Civil Contempt for Violation of the Discharge Injunction
Any violation of a discharge injunction violates a bankruptcy court’s order, potentially resulting in a civil contempt finding. The court can assess a remedy of payment to the consumer for actual damages, punitive damages, and attorney fees. There is no statute of limitations and relief can be afforded to all similarly affected borrowers where the same creditor violated the same court’s discharge injunction.
It is possible a consumer may be able to bring an affirmative action to recover from a discharge injunction violation. See NCLC’s Consumer Bankruptcy Law and Practice § 220.127.116.11. But the better approach is for the consumer to ask the court to issue a civil contempt order—typically by the judge who issued the discharge order in the reopened bankruptcy case or a judge in the same bankruptcy district. See, e.g., In re Belton v. GE Capital Retail Bank, 961 F.3d 612, 616–617 (2d Cir. 2020).
Creditors may claim that they should not be held in contempt because there had been no discharge determination and they had assumed the private student loan was not dischargeable. The Supreme Court in Taggart v. Lorenzen, 139 S. Ct. 1795 (2019), has ruled that if a lender has knowledge of a bankruptcy discharge and takes intentional actions believing that the discharge does not apply to its actions, then the lender is in contempt “if there is no fair ground of doubt as to whether the order barred the creditor’s conduct…. In other words, civil contempt may be appropriate if there is no objectively reasonable basis for concluding that the creditor’s conduct might be lawful.”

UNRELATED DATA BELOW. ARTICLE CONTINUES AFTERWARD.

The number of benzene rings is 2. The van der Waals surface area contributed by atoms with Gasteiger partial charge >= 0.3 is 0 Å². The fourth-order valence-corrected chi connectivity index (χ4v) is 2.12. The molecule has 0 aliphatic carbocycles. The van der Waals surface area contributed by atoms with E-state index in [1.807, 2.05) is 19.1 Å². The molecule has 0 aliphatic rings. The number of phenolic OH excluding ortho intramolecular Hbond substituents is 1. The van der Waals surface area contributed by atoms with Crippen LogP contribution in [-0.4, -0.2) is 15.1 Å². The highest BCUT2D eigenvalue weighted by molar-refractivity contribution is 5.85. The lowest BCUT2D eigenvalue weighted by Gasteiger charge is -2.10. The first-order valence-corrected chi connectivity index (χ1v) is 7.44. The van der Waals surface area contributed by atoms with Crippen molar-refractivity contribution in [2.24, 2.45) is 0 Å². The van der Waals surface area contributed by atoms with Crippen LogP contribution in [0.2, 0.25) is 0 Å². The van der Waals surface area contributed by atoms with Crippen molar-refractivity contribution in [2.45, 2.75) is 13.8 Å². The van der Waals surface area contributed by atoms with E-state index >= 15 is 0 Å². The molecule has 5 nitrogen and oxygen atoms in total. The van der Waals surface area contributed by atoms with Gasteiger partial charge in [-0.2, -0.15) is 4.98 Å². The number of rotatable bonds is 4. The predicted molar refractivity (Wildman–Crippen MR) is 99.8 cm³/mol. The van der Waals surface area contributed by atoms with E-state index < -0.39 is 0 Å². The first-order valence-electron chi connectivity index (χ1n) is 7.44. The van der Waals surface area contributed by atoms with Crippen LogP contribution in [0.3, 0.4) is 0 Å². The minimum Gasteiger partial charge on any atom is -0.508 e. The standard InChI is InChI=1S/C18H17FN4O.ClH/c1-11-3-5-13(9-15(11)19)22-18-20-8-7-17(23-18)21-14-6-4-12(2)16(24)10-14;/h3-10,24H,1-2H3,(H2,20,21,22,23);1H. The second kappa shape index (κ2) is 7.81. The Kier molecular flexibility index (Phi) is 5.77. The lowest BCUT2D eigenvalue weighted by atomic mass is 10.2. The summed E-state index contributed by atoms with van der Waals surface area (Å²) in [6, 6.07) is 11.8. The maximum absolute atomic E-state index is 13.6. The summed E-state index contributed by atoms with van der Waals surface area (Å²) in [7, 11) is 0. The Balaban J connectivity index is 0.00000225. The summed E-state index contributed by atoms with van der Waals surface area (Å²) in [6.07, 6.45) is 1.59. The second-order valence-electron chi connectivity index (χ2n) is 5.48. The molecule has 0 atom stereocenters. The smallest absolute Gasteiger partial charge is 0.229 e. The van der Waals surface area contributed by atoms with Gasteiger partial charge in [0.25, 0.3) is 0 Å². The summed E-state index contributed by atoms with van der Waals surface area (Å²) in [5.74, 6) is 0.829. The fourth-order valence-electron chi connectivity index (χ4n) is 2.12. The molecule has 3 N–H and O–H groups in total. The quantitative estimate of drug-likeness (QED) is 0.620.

As described above, it will be hard for a lender to argue that it thought the second exception applied, that the loan was an “educational benefit,” in the face of the clear-cut rulings of the three recent circuit court of appeals decisions described earlier. The lender will then have to claim that it had an objectively reasonable basis for concluding that the loan was dischargeable because it believed that the loan met all ten conditions described above, as required for the third exception to apply.
Debt collectors and debt buyers may claim they are not covered by the discharge order and have no knowledge of the order. The creditor should be in contempt for selling a discharged debt or for hiring a collector to collect on a discharged debt.
FDCPA Remedies for Discharge Injunction Violations
Every circuit ruling on the issue—except the Ninth Circuit—and most lower courts allow for Fair Debt Collection Practices Act (FDCPA) claims for violation of the bankruptcy discharge. See NCLC’s Fair Debt Collection § 13.7.2. The Ninth Circuit’s minority view is that, the Bankruptcy Code does not provide an explicit private right of action for discharge violations, a private action should not be available under other statutes either. See NCLC’s Fair Debt Collection § 18.104.22.168.